Identity politics gone mad: Shakuhachi flute master Cornelius Boots was called out recently for the crime of playing a traditional Japanese instrument while white.
Identity politics gone mad: Shakuhachi flute master Cornelius Boots was called out recently for the crime of playing a traditional Japanese instrument while white. | COURTESY OF CORNELIUS BOOTS

To 1945 and back again

Others have covered this history in detail, so I will just sketch it here. In the later 18th century, philosophers like Johann Herder reacted against what they saw as the hypocrisy and oppressiveness of Enlightenment ideals of a universal human reason. While not completely rejecting these ideals, Herder argued that human nature and reason were expressed through distinct, diverse cultures — the organic, transmitted worldviews, literatures, folk practices and arts shaped by the distinctive language of a people, and by the geography of their national homeland. Herder rejected the idea that some cultures were superior to others, and denounced European imperialism for endangering folk and non-European cultures.

Modern multiculturalism, cultural nationalism and anti-colonialism all owe something to Herder’s influence. Unfortunately, 19th century nationalists also distorted this influence in a darker, racist direction, fencing off “their” culture from the polluting influence of Jews and other racial outsiders. One, an embittered young German composer, published an anti-Semitic pamphlet in 1850 about Jews in German music.

Richard Wagner declared that unconverted Jews could never authentically belong in Europe’s folk-cultural life, because of their appearance, their avarice and their inability to master European languages. In arts such as music, he believed Jews could only produce inferior copies of the great German composers’ works. The popularity of Jewish composers in his time, Wagner raged, was a sign of the terminal decay of European music: Jews were its scavengers, like a “swarming colony of insect life” dissolving a corpse’s flesh. Within a century, such ideas were rhyming to the tramp of jackboots.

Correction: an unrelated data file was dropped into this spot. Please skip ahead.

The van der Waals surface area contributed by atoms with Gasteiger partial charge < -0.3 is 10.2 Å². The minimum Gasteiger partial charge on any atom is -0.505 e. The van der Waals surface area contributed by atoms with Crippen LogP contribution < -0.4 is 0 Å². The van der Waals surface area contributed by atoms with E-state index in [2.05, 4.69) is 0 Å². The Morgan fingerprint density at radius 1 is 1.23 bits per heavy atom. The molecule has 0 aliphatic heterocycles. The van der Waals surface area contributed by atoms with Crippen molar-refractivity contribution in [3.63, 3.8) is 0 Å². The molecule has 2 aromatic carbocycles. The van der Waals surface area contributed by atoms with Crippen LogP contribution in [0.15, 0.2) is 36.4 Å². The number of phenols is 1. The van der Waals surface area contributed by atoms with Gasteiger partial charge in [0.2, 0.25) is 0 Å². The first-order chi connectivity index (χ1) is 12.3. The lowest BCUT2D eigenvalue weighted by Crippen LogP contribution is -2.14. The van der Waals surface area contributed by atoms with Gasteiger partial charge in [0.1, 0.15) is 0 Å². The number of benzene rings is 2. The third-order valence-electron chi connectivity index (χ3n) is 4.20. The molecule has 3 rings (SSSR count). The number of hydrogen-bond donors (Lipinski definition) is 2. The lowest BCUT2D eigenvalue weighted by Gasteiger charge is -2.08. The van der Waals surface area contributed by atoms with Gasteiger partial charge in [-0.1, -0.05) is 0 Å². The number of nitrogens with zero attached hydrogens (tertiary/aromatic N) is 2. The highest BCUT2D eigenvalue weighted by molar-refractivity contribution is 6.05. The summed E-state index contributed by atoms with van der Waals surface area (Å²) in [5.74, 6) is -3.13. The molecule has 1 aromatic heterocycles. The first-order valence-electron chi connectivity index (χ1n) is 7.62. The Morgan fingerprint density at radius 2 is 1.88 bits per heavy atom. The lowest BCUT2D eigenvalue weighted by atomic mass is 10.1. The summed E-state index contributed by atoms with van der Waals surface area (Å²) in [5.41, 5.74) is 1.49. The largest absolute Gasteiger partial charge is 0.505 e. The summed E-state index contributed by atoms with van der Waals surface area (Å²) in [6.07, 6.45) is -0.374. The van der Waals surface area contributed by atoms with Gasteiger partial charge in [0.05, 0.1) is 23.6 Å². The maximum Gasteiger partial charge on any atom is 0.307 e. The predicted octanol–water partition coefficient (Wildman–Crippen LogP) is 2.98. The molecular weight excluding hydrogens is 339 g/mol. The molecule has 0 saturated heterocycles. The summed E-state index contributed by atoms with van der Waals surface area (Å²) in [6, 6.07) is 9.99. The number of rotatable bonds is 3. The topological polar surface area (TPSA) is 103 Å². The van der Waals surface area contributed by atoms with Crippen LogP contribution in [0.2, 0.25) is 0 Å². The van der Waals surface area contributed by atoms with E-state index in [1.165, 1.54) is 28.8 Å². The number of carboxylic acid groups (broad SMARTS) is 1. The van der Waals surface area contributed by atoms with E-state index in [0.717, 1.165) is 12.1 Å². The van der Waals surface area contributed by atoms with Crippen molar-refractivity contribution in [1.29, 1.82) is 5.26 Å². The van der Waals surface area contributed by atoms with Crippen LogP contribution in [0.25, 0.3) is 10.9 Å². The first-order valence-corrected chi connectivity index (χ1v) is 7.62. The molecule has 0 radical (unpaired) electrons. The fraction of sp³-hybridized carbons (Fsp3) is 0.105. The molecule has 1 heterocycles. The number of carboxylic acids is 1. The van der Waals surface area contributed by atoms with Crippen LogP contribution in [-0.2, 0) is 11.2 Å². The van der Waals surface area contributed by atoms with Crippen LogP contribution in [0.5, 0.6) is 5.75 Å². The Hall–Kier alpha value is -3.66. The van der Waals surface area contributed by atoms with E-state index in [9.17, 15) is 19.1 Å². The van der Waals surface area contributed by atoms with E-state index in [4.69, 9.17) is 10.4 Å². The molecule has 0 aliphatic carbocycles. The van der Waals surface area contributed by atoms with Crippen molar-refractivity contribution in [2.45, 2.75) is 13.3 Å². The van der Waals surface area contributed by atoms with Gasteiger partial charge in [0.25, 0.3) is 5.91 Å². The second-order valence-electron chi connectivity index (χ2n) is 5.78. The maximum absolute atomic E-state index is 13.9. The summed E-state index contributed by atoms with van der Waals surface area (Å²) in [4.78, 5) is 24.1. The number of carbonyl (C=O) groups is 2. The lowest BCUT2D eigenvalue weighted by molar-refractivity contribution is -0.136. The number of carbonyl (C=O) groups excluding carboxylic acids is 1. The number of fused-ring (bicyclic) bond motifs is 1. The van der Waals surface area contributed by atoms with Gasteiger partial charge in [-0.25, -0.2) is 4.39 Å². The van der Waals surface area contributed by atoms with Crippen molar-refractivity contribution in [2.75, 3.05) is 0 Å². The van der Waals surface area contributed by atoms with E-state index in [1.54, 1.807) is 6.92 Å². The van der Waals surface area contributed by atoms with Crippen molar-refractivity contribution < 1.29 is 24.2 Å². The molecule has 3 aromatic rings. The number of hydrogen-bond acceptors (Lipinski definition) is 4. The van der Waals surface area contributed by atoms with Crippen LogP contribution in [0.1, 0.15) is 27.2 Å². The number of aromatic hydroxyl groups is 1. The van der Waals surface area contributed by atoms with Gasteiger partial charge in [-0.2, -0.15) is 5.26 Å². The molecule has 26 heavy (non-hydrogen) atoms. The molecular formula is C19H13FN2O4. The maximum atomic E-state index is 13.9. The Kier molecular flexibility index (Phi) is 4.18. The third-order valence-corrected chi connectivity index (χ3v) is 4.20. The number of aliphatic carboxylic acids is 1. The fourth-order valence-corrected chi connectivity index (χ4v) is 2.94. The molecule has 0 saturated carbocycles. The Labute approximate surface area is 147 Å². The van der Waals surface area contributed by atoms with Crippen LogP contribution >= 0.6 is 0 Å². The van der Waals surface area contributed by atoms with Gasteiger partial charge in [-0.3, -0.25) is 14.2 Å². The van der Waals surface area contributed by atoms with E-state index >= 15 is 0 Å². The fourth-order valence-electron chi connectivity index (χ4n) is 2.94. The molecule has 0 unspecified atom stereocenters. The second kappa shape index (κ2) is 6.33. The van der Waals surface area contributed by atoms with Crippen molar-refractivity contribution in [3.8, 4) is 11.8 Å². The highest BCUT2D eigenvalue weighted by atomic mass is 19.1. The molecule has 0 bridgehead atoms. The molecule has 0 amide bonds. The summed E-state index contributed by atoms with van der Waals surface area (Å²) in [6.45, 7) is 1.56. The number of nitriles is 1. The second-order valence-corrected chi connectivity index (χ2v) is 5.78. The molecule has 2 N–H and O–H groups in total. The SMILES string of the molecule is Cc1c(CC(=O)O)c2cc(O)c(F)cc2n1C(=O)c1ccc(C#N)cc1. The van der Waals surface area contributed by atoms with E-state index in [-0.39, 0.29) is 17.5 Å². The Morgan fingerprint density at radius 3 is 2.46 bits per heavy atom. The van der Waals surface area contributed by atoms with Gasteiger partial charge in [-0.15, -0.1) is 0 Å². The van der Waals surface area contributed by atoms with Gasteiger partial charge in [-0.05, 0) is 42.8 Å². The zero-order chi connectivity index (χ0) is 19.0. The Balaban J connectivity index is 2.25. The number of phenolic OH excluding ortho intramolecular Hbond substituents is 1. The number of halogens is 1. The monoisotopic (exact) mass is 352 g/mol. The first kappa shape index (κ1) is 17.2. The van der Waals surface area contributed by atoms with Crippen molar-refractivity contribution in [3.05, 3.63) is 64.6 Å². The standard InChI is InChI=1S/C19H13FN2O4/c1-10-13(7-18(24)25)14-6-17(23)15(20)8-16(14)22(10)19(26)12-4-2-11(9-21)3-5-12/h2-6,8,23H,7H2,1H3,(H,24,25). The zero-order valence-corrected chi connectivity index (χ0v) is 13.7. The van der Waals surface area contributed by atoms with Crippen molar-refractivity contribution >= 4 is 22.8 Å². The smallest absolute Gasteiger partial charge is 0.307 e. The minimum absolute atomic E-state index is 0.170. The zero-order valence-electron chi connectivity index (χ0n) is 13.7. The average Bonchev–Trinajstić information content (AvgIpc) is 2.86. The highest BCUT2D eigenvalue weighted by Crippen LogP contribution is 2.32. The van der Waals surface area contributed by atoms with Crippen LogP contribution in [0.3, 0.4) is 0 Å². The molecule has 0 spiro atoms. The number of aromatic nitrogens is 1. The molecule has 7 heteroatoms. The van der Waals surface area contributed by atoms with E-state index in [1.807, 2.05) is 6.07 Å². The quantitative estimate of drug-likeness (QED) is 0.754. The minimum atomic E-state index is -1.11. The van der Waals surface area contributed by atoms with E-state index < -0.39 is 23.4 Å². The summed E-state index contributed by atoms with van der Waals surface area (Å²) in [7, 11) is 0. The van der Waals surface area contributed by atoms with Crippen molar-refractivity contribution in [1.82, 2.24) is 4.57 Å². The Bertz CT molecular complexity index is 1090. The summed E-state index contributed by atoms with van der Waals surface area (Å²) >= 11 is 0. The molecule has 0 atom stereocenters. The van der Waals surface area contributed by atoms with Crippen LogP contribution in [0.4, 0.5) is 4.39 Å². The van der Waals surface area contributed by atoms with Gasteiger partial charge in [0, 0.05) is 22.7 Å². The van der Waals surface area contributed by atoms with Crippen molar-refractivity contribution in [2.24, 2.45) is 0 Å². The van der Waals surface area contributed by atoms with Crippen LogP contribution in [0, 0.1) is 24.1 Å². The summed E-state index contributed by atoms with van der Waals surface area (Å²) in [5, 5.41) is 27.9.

In the post-1945 era, progressive ideas of cultural identity gradually reasserted themselves. They did so in the form of what philosopher Charles Taylor calls a politics of recognition. Unlike a universal, progressive politics of redistribution, which campaigns for just distributions of income, educational opportunities, medical care and civil rights or for collective control over the means of production, a progressive politics of recognition is more particularistic. It calls for respect for the distinct identities and values of national and regional cultures, and of historically oppressed minorities. Through international treaties and conventions, it also calls for the protection of their cultural property — the physical, intellectual and spiritual heritage, cuisines and traditional arts they claim as their own.

It was out of this idea of cultural property that the concept of cultural appropriation emerged amongst Canadian, American and Australian indigenous rights scholars and activists in the 1980s. For centuries, indigenous peoples had watched, helpless, as anthropologists, archaeologists, museum curators, artists and entrepreneurs helped themselves to and interpreted their heritage and their ancestors’ bones, even as they were dispossessed and forcibly assimilated.